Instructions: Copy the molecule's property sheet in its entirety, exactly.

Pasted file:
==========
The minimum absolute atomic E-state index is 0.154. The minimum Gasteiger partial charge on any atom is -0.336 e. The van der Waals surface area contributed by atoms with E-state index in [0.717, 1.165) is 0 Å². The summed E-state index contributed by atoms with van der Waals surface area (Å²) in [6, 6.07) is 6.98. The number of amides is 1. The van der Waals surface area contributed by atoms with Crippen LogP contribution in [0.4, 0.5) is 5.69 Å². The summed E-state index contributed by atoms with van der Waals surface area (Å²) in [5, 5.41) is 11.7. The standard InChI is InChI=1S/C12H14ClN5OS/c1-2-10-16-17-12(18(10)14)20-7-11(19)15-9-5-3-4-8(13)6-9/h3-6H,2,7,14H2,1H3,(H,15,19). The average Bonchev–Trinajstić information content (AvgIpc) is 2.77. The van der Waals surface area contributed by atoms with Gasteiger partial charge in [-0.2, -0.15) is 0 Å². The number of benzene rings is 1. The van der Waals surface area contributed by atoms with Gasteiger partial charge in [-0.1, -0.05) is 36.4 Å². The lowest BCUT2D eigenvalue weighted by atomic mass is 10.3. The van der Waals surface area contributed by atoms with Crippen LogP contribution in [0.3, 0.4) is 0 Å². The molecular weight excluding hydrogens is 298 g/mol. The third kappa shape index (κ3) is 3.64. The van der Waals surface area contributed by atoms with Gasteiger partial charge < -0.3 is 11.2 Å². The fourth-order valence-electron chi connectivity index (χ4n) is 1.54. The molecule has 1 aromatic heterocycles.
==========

The minimum absolute atomic E-state index is 0.154. The minimum Gasteiger partial charge on any atom is -0.336 e. The van der Waals surface area contributed by atoms with E-state index in [0.717, 1.165) is 0 Å². The summed E-state index contributed by atoms with van der Waals surface area (Å²) in [6, 6.07) is 6.98. The number of amides is 1. The van der Waals surface area contributed by atoms with Crippen LogP contribution in [0.4, 0.5) is 5.69 Å². The summed E-state index contributed by atoms with van der Waals surface area (Å²) in [5, 5.41) is 11.7. The standard InChI is InChI=1S/C12H14ClN5OS/c1-2-10-16-17-12(18(10)14)20-7-11(19)15-9-5-3-4-8(13)6-9/h3-6H,2,7,14H2,1H3,(H,15,19). The average Bonchev–Trinajstić information content (AvgIpc) is 2.77. The van der Waals surface area contributed by atoms with Gasteiger partial charge in [-0.2, -0.15) is 0 Å². The number of benzene rings is 1. The van der Waals surface area contributed by atoms with Gasteiger partial charge in [-0.1, -0.05) is 36.4 Å². The lowest BCUT2D eigenvalue weighted by atomic mass is 10.3. The van der Waals surface area contributed by atoms with Crippen LogP contribution in [0.3, 0.4) is 0 Å². The molecular weight excluding hydrogens is 298 g/mol. The third kappa shape index (κ3) is 3.64. The van der Waals surface area contributed by atoms with Gasteiger partial charge < -0.3 is 11.2 Å². The fourth-order valence-electron chi connectivity index (χ4n) is 1.54. The molecule has 1 aromatic heterocycles.